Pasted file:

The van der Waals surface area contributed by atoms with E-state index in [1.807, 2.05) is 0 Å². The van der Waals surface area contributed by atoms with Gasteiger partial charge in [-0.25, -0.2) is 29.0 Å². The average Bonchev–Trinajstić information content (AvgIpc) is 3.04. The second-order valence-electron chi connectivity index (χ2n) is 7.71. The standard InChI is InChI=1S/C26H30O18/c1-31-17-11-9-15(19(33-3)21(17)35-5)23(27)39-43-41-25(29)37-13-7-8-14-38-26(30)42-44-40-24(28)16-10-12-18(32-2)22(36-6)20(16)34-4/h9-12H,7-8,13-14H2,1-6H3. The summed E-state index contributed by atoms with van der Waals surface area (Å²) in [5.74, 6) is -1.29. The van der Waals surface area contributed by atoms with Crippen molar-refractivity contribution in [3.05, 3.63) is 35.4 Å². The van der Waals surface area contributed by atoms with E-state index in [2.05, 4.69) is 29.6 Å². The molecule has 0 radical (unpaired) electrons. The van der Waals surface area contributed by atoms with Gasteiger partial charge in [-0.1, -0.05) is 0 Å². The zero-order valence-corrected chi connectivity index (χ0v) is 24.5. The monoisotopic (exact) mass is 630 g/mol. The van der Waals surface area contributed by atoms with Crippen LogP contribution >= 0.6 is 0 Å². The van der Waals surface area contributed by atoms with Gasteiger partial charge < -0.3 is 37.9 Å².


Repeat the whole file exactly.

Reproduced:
The van der Waals surface area contributed by atoms with E-state index in [1.807, 2.05) is 0 Å². The van der Waals surface area contributed by atoms with Gasteiger partial charge in [-0.25, -0.2) is 29.0 Å². The average Bonchev–Trinajstić information content (AvgIpc) is 3.04. The second-order valence-electron chi connectivity index (χ2n) is 7.71. The standard InChI is InChI=1S/C26H30O18/c1-31-17-11-9-15(19(33-3)21(17)35-5)23(27)39-43-41-25(29)37-13-7-8-14-38-26(30)42-44-40-24(28)16-10-12-18(32-2)22(36-6)20(16)34-4/h9-12H,7-8,13-14H2,1-6H3. The summed E-state index contributed by atoms with van der Waals surface area (Å²) in [5.74, 6) is -1.29. The van der Waals surface area contributed by atoms with Crippen molar-refractivity contribution in [3.05, 3.63) is 35.4 Å². The van der Waals surface area contributed by atoms with E-state index in [2.05, 4.69) is 29.6 Å². The molecule has 0 radical (unpaired) electrons. The van der Waals surface area contributed by atoms with Gasteiger partial charge in [-0.1, -0.05) is 0 Å². The zero-order valence-corrected chi connectivity index (χ0v) is 24.5. The monoisotopic (exact) mass is 630 g/mol. The van der Waals surface area contributed by atoms with Crippen LogP contribution >= 0.6 is 0 Å². The van der Waals surface area contributed by atoms with Gasteiger partial charge < -0.3 is 37.9 Å².